In this post, @charlieshrem talks about a social experiment involving “reputation” in Steemit. He takes the concept a bit higher and transforms it into “social capital”, which is, basically, collective validation (that’s why I used quotation marks around the word “reputation” because, in that post, it’s not exactly the same reputation number we see next to our accounts here).
Put it very shortly, Charlie is proposing a way to reward people based directly on their social capital. What we now know as Steem Power would be just a measure of this reputation and transformed in liquid Steem by powering down.
I left a comment there a few hours ago and then went to sleep. But as I woke up this morning, I surprised myself having more and more thoughts about that post (and that alone is a clear indication the post was useful: anything that makes you think is good). So I decided to write down these thoughts, half as a more detailed answer for Charlie, half for myself, to clear my mind.
What Is Reputation (Or Social Capital)?
To a very large extent I agree with the definition that reputation is the size of our social capital. The more we are endorsed by other people, the bigger the social capital. In social media, endorsement comes usually in the form of retweets, likes, resteems, comments, upvotes and so on. Whatever reaction we get to validate the person, it contributes to that person’s social capital.
Although it looks simple, there are a few caveats to that definition, and they are very important, in my opinion. These caveats are making the task of converting reputation directly into money quite difficult.
Person versus Content
In social media what we are endorsing with likes, retweets and so on, almost always, is the content, not the person. This is obvious in, let’s say, Facebook Pages. Most of the time they are collectively maintained by many people. When we “like” a post from a page, we’re not exactly endorsing the person (we don’t even know who wrote it) but the content.
At an even finer analysis, even when we know the person, what we are actually endorsing, most of the time, is the content. Proof to that is the fact that we’re not “liking” anything from a certain person. Sometimes we agree to disagree with somebody, and we choose not to endorse the content. But the reputation of the person may not be affected by that.
Level And Consistency Of The Interaction
Social capital is highly dependent on what you are actively doing with it. Use it or lose it, they say, but this time I’m referring to the fact that if you’re not engaging actively, you don’t get any social capital. It seems obvious, if you say it out loud, but it’s funny how we’re expecting to receive social validation without interacting with anyone, just because we know about us we’re good folks.
So reputation is dependent on the level of interaction with other people, on the consistency of these activities (the more we interact, the bigger the chances for social validation) and not primarily on the skills we have.
Showing Up To The Tasks
Skills can be maintained for a longer period of time (think of reading, for instance, which is a very common skill). Whereas social capital, if not used, degrades very quickly. If you’re not posting on Twitter for a few months, people tend to forget you. There are bots constantly checking your level of activity, and there are thresholds under which you may be automatically unfollowed.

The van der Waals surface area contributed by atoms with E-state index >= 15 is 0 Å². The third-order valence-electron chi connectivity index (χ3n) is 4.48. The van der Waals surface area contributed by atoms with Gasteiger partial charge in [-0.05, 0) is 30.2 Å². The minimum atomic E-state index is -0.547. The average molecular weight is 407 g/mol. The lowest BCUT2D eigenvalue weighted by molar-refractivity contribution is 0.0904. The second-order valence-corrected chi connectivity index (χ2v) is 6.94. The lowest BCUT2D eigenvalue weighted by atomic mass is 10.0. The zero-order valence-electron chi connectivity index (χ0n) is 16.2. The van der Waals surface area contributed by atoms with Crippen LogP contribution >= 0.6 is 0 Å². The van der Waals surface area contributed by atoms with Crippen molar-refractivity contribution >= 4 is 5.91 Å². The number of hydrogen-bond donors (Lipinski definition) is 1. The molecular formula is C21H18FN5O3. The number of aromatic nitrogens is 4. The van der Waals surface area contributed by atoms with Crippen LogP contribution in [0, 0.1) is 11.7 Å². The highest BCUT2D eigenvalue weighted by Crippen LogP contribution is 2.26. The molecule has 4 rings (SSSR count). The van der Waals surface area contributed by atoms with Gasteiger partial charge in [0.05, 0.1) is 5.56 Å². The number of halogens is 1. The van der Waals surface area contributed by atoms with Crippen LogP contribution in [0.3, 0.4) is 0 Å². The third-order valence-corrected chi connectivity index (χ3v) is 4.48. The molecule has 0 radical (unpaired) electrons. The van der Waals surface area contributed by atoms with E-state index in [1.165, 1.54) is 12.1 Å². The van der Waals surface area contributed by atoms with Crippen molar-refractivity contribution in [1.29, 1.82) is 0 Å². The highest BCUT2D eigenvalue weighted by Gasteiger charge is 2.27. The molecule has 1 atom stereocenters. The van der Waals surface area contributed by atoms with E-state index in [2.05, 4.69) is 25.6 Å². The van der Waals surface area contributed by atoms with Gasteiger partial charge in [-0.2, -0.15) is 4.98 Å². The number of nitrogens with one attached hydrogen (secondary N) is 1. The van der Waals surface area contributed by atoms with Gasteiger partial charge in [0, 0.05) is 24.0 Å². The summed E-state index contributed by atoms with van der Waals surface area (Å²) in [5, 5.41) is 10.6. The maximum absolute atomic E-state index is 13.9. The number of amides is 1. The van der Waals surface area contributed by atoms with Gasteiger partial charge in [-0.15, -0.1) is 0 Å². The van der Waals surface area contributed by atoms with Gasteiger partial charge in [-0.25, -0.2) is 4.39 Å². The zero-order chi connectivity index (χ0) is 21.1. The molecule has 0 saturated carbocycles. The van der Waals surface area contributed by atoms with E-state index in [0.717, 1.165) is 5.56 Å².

This is not based on the quality of your content - which may be unchanged, or even better - but based on you “being there”. If you’re not around, you’re not famous anymore. So even if you have now a certain level of reputation, if you’re not showing up to the tasks, that reputation will degrade quickly.
Social Capital Is Rewardable At The Political Level
The more I look into reputation, the more I tend to think that this is a quality to be found at the person level, not at the general skill level (so it’s not primarily about the quality of the content, as you may be inclined to think when you say “social capital is determined by likes, retweets, etc").
A skill can be evaluated in a more deterministic way, because it has a more restrictive set of criteria. Whereas reputation is more about how the persons are interacting, about expectations and projections. And that expands the sets of criteria dramatically.
Content is used to entertain, to teach or to influence. Social capital is used for social contracts. Hence, reputation is a good criteria in everything related to governance. Which is something very different than content production. Governance is the layer that comes before content production, it’s the structure that supports content production.
And if we look at things from that perspective, we see we already have in Steemit a way to reward reputation: witnesses. Are witnesses paid? Of course. Are they paid directly, based on the number next to their account name? Of course not.
They are paid for the persons they are, they are paid as long as they are acting in a certain way (usage by action) and the rewards are maintained for as long as they are around (showing up to the tasks).
For me, that means we already have a way to reward people for social capital in Steemit and it works very well.
But @charlieshrem's article was a good thinking exercise.
I'm a serial entrepreneur, blogger and ultrarunner. You can find me mainly on my blog at Dragos Roua where I write about productivity, business, relationships and running. Here on Steemit you may stay updated by following me @dragosroua.
Here's my witness thread.